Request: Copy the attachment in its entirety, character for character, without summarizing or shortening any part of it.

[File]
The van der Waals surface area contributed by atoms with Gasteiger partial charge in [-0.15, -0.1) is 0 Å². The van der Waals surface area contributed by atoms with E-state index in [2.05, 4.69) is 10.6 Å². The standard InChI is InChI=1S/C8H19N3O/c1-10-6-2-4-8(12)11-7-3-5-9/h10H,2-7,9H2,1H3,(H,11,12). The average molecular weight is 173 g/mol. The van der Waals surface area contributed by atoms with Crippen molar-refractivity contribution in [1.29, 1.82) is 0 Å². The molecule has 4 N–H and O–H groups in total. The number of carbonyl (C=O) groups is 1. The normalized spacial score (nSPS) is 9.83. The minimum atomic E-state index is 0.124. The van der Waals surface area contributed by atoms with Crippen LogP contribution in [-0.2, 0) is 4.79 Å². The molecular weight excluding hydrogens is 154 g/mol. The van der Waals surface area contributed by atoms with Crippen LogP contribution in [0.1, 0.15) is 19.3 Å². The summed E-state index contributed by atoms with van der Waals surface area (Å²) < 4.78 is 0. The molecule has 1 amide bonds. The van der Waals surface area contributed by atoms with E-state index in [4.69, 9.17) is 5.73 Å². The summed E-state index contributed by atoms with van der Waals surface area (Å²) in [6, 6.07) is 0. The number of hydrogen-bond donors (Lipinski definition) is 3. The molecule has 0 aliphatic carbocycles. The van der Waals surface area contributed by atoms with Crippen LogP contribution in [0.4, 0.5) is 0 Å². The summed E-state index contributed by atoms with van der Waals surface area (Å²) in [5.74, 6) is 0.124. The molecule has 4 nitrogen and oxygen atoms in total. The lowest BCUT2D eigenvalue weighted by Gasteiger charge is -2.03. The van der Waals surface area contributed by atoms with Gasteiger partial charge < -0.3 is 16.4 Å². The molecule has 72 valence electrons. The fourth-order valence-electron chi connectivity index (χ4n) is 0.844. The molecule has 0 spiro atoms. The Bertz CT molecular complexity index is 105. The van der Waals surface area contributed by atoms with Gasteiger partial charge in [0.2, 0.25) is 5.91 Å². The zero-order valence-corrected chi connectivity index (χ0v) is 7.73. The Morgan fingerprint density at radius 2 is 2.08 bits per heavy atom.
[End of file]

The van der Waals surface area contributed by atoms with Gasteiger partial charge in [-0.15, -0.1) is 0 Å². The van der Waals surface area contributed by atoms with E-state index in [2.05, 4.69) is 10.6 Å². The standard InChI is InChI=1S/C8H19N3O/c1-10-6-2-4-8(12)11-7-3-5-9/h10H,2-7,9H2,1H3,(H,11,12). The average molecular weight is 173 g/mol. The van der Waals surface area contributed by atoms with Crippen molar-refractivity contribution in [1.29, 1.82) is 0 Å². The molecule has 4 N–H and O–H groups in total. The number of carbonyl (C=O) groups is 1. The normalized spacial score (nSPS) is 9.83. The minimum atomic E-state index is 0.124. The van der Waals surface area contributed by atoms with Crippen LogP contribution in [-0.2, 0) is 4.79 Å². The molecular weight excluding hydrogens is 154 g/mol. The van der Waals surface area contributed by atoms with Crippen LogP contribution in [0.1, 0.15) is 19.3 Å². The summed E-state index contributed by atoms with van der Waals surface area (Å²) < 4.78 is 0. The molecule has 1 amide bonds. The van der Waals surface area contributed by atoms with E-state index in [4.69, 9.17) is 5.73 Å². The summed E-state index contributed by atoms with van der Waals surface area (Å²) in [6, 6.07) is 0. The number of hydrogen-bond donors (Lipinski definition) is 3. The molecule has 0 aliphatic carbocycles. The van der Waals surface area contributed by atoms with Crippen LogP contribution in [0.4, 0.5) is 0 Å². The summed E-state index contributed by atoms with van der Waals surface area (Å²) in [5.74, 6) is 0.124. The molecule has 4 nitrogen and oxygen atoms in total. The lowest BCUT2D eigenvalue weighted by Gasteiger charge is -2.03. The van der Waals surface area contributed by atoms with Gasteiger partial charge < -0.3 is 16.4 Å². The molecule has 72 valence electrons. The fourth-order valence-electron chi connectivity index (χ4n) is 0.844. The molecule has 0 spiro atoms. The Bertz CT molecular complexity index is 105. The van der Waals surface area contributed by atoms with Gasteiger partial charge in [0.2, 0.25) is 5.91 Å². The zero-order valence-corrected chi connectivity index (χ0v) is 7.73. The Morgan fingerprint density at radius 2 is 2.08 bits per heavy atom.